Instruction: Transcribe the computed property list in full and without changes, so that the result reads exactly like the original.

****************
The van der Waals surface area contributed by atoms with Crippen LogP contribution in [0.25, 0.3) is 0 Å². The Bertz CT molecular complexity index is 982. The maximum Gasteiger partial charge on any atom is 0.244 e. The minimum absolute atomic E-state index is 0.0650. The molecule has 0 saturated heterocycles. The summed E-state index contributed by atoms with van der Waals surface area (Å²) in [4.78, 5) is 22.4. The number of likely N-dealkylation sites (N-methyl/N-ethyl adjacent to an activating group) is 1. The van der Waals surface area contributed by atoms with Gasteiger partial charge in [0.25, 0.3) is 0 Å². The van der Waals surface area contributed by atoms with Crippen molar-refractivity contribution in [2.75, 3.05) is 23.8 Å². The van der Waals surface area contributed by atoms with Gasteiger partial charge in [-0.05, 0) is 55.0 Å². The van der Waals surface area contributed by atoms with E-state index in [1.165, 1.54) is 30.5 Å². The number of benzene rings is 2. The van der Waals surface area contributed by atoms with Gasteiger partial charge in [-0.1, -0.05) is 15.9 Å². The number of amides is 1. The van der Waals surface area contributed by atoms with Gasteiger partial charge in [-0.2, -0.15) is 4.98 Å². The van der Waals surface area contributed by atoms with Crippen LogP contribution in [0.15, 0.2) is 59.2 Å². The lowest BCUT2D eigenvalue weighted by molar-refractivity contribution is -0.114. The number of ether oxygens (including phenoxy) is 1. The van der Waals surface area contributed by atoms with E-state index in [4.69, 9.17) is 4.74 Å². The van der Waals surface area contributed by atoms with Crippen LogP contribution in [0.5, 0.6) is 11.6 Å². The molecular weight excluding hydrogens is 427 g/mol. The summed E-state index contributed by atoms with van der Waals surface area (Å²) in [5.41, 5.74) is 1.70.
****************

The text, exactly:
The van der Waals surface area contributed by atoms with Crippen LogP contribution in [0.25, 0.3) is 0 Å². The Bertz CT molecular complexity index is 982. The maximum Gasteiger partial charge on any atom is 0.244 e. The minimum absolute atomic E-state index is 0.0650. The molecule has 0 saturated heterocycles. The summed E-state index contributed by atoms with van der Waals surface area (Å²) in [4.78, 5) is 22.4. The number of likely N-dealkylation sites (N-methyl/N-ethyl adjacent to an activating group) is 1. The van der Waals surface area contributed by atoms with Gasteiger partial charge in [0.25, 0.3) is 0 Å². The van der Waals surface area contributed by atoms with Crippen molar-refractivity contribution in [2.75, 3.05) is 23.8 Å². The van der Waals surface area contributed by atoms with Gasteiger partial charge in [-0.05, 0) is 55.0 Å². The van der Waals surface area contributed by atoms with E-state index in [1.165, 1.54) is 30.5 Å². The number of benzene rings is 2. The van der Waals surface area contributed by atoms with Gasteiger partial charge in [-0.1, -0.05) is 15.9 Å². The number of amides is 1. The van der Waals surface area contributed by atoms with Gasteiger partial charge in [-0.2, -0.15) is 4.98 Å². The van der Waals surface area contributed by atoms with Crippen LogP contribution in [0.15, 0.2) is 59.2 Å². The lowest BCUT2D eigenvalue weighted by molar-refractivity contribution is -0.114. The number of ether oxygens (including phenoxy) is 1. The van der Waals surface area contributed by atoms with E-state index in [4.69, 9.17) is 4.74 Å². The van der Waals surface area contributed by atoms with Crippen LogP contribution in [0.5, 0.6) is 11.6 Å². The molecular weight excluding hydrogens is 427 g/mol. The summed E-state index contributed by atoms with van der Waals surface area (Å²) in [5.41, 5.74) is 1.70.